patriots

As with any war, there are opinions that are polar opposites from each other. After all, if they all agreed, there would be no need for war. The Revolutionary War was no different. Yes, the British wanted to keep the United States as colonies belonging to the crown, but the people of the United States would have none of it…well, most of the people anyway. It seems shocking to us now, to think that there would be people in the United States who would want us to remain under Britain’s rule, but in fact, there were. They were known as the Loyalists, and they set about doing whatever they could to cause the United States to lose the Revolutionary War.

Patriot, Lieutenant Colonel Francis “The Swamp Fox” Marion was fresh from a victory at Nelson’s Ferry on the Santee River in South Carolina on August 20, 1780. Marion, who was just five feet tall, won fame and the “Swamp Fox” nickname for his ability to strike and then quickly retreat into the South Carolina swamps without a trace. Marion used irregular methods of warfare and is considered one of the fathers of modern guerrilla warfare and maneuver warfare, and is credited in the lineage of the United States Army Rangers. After the victory at Nelson’s Ferry, Marion and 52 of his militiamen rode east in order to escape the pursuing British Loyalists. They were successful, but during their escape, a second and much larger, force of Loyalists led by Major Micajah Ganey, attacked the militia from the northeast. Marion’s advance guard, led by Major John James, defeated Ganey’s advance guard and Marion ambushed the rest, causing Ganey’s main body of 200 Loyalists to flee in panic. The success of Marion’s militia broke the Loyalist stronghold on South Carolina east of the PeeDee River and attracted another 60 volunteers to the Patriot cause.

Marion rarely committed his men to frontal warfare, which was much more risky, but repeatedly surprised larger bodies of Loyalists or British regulars with quick surprise attacks and equally quick withdrawal from the field. He was considered almost a ghost. Marion had previously earned fame as the only senior Continental officer in the area to escape the British following the fall of Charleston on May 12, 1780. His military strategy, while odd for the time, was really advanced for the time, and similar to some of today’s strategies. Marion took over the South Carolina militia force, first assembled by Thomas Sumter in 1780. Sumter returned home to bring Carolina Loyalists’ style terror tactics on the Loyalists who burned his plantation. After being wounded, Sumter withdrew from active fighting. Marion replaced him and teamed up with Major General Nathaniel Greene, who arrived in the Carolinas to lead the Continental forces in October 1780. Together, they are credited with pulling a Patriot victory from the jaws of defeat in the southern states.

General John BurgoyneFew people think about the American Revolutionary War any more, because it was so long ago, and we have been an independent nation for so long now, that is almost seems unimportant, but nothing could be further from the truth. The strategies used then, were among the most amazing ever, when you consider the times, and the weapons available to these armies. Just moving the cannon from one place to another was a huge undertaking. Each one weighed upwards of 4500 pounds. The cannon was a major weapon, and was truly necessary if the army was to have a chance of winning a battle. Guns didn’t shoot far enough to have much safety from enemy fire. Getting close enough to successfully fight the enemy meant putting the troops at great risk, during a time when medical assistance was not readily available.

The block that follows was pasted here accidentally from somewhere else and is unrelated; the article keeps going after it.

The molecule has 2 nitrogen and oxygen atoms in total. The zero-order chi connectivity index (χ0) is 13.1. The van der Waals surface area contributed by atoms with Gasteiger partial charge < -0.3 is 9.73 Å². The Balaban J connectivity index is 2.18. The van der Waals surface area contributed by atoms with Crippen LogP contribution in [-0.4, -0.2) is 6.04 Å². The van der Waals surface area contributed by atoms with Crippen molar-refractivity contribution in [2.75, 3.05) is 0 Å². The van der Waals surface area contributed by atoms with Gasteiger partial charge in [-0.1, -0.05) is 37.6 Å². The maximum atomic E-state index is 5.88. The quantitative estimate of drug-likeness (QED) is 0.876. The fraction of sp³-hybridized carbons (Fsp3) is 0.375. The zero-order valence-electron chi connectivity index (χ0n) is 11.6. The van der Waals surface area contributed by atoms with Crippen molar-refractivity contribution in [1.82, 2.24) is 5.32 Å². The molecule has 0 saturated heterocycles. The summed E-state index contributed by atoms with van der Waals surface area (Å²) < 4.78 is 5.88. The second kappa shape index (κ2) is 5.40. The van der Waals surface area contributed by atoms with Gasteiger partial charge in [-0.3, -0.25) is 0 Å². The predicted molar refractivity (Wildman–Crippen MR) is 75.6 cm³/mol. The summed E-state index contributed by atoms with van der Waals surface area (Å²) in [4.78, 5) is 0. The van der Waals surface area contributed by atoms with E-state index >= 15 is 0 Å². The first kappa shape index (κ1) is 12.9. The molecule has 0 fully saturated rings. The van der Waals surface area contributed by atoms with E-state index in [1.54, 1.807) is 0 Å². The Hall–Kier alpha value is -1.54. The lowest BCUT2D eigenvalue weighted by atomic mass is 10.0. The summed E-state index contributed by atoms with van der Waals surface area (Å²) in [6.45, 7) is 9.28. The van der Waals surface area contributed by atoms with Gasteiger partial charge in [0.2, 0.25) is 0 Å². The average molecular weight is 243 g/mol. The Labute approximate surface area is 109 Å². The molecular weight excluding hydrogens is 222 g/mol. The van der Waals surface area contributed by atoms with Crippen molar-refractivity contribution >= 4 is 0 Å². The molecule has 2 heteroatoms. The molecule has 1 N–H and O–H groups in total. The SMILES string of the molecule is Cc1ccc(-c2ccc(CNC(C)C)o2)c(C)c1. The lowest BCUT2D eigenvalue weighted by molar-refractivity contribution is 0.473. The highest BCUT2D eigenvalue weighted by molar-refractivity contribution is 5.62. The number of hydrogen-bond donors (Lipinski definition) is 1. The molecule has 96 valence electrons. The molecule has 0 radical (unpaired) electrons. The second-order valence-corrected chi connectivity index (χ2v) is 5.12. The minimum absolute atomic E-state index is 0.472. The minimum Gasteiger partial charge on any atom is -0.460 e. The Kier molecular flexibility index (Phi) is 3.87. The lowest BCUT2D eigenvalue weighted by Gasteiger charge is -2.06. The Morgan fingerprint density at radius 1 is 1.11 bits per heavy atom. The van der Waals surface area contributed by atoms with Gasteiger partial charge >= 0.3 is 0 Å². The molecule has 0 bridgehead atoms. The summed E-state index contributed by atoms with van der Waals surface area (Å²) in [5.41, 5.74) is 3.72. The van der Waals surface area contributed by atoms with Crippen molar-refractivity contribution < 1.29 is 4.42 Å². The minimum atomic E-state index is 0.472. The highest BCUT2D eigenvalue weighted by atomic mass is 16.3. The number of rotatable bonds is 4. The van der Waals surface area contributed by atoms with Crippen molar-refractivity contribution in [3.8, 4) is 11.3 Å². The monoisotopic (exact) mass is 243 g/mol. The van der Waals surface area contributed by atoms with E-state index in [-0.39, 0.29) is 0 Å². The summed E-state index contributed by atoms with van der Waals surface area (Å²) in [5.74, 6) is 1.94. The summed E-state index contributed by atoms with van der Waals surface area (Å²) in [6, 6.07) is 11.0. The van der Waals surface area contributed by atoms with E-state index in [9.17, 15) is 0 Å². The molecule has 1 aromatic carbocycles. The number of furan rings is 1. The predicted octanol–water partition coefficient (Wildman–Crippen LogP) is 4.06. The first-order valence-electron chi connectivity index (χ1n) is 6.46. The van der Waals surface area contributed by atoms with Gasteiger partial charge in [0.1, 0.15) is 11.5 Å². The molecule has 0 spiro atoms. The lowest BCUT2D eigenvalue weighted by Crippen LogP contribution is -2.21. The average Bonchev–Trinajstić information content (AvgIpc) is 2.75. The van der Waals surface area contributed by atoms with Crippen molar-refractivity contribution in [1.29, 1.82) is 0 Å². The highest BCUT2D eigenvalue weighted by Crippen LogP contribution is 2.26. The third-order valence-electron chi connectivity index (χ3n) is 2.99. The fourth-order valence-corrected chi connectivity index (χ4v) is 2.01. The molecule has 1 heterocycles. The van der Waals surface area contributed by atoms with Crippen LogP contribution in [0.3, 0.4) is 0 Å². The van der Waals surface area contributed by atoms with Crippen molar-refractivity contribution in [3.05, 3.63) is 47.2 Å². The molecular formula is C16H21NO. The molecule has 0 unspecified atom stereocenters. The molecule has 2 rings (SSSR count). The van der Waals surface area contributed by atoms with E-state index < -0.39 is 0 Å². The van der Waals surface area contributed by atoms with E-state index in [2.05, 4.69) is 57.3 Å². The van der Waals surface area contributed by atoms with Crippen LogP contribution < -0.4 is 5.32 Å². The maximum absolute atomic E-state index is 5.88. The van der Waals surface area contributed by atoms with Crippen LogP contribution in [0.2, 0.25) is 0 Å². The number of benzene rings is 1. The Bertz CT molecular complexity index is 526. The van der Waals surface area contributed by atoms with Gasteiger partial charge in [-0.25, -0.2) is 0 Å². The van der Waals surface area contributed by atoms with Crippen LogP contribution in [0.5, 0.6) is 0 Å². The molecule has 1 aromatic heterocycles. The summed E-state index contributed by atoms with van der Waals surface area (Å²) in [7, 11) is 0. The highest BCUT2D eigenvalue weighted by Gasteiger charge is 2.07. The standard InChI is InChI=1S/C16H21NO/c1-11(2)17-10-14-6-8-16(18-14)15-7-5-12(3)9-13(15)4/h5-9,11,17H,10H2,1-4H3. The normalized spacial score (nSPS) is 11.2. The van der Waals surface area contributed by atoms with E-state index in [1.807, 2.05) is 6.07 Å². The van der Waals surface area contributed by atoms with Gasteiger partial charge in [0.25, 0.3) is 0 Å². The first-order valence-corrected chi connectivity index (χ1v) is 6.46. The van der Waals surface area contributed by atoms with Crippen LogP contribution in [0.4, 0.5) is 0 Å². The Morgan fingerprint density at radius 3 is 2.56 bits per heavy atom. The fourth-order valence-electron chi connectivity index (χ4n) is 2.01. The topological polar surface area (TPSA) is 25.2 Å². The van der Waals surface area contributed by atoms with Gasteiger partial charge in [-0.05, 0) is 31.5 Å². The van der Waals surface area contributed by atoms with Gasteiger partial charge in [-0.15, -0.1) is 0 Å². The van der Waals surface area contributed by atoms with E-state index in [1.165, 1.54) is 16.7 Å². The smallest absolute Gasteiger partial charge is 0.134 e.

For the English, fighting on American soil was hazardous anyway. They had the disadvantage of not knowing the terrain well, so hiding places were much more well known to the Americans. The British were at a serious General Burgoyne's plandisadvantage. Then, on January 28, 1777, John Burgoyne, a poet, playwright, and British general, submitted a plan to isolate New England from the other colonies, which took in modern day New Hampshire, Massachusetts, Rhode Island and Connecticut. That area might not have been a really big area, as territories go, but it was a big undertaking for any army. Nevertheless, it was the plan that the British decided to use. Burgoyne’s plan called for 8,000 British troops from Canada to move southward through New York by way of Lake Champlain and the Mohawk River. He planned to take the Americans by surprise. General Burgoyne thought he and his troops could take control of the Hudson River and isolate New England from the other colonies.

In his plan, the isolation of New England was designed to free British General William Howe to attack Philadelphia. Unfortunately, while the plan seemed to be working, Burgoyne miscalculated the part distance would play on his plan. His supply line was stretched in a long, narrow strip from the northern tip of Lake Champlain south to General Burgoyne's surrenderthe northern curve of the Hudson River at Fort Edward, New York. As Burgoyne’s army marched south, the Patriot militia was circling north. They cut off the British supply line. What had begun as a major victory, ended up as a defeat in Bennington, Vermont, and bloody draws at Bemis Heights, New York. On October 17, 1777, a frustrated Burgoyne was forced to retreat 10 miles and finally surrendered his remaining 6,000 British forces to the Patriots at Saratoga. France, upon hearing of the Patriot victory, agreed to recognize the independence of the United States. With France’s support, the Patriots took the ultimate victory. Following the defeat at Saratoga General Burgoyne returned home in shame and defeat. He was severely criticized and soon retired from active service.

Caryn - 12-02-2011_editedIn this day of the internet, cell phones, television, and radio, a new form of patriotism has emerged. The rights our American soldiers fought for are in peril. In a year in which many Americans were offended by literally everything, and the internet, specifically Facebook, has become one of the greatest sounding boards there is, everyone has stepped up to the plate to state their views and yes, even to hear the views of others. Of course, hearing the views of other people, is not always something that is well received. Sometimes, people lose sight of the fact that since we each own our own Facebook page, we also have the right to say what we want to say. Others may not agree, but that doesn’t matter, because this is our page…our right to free speech.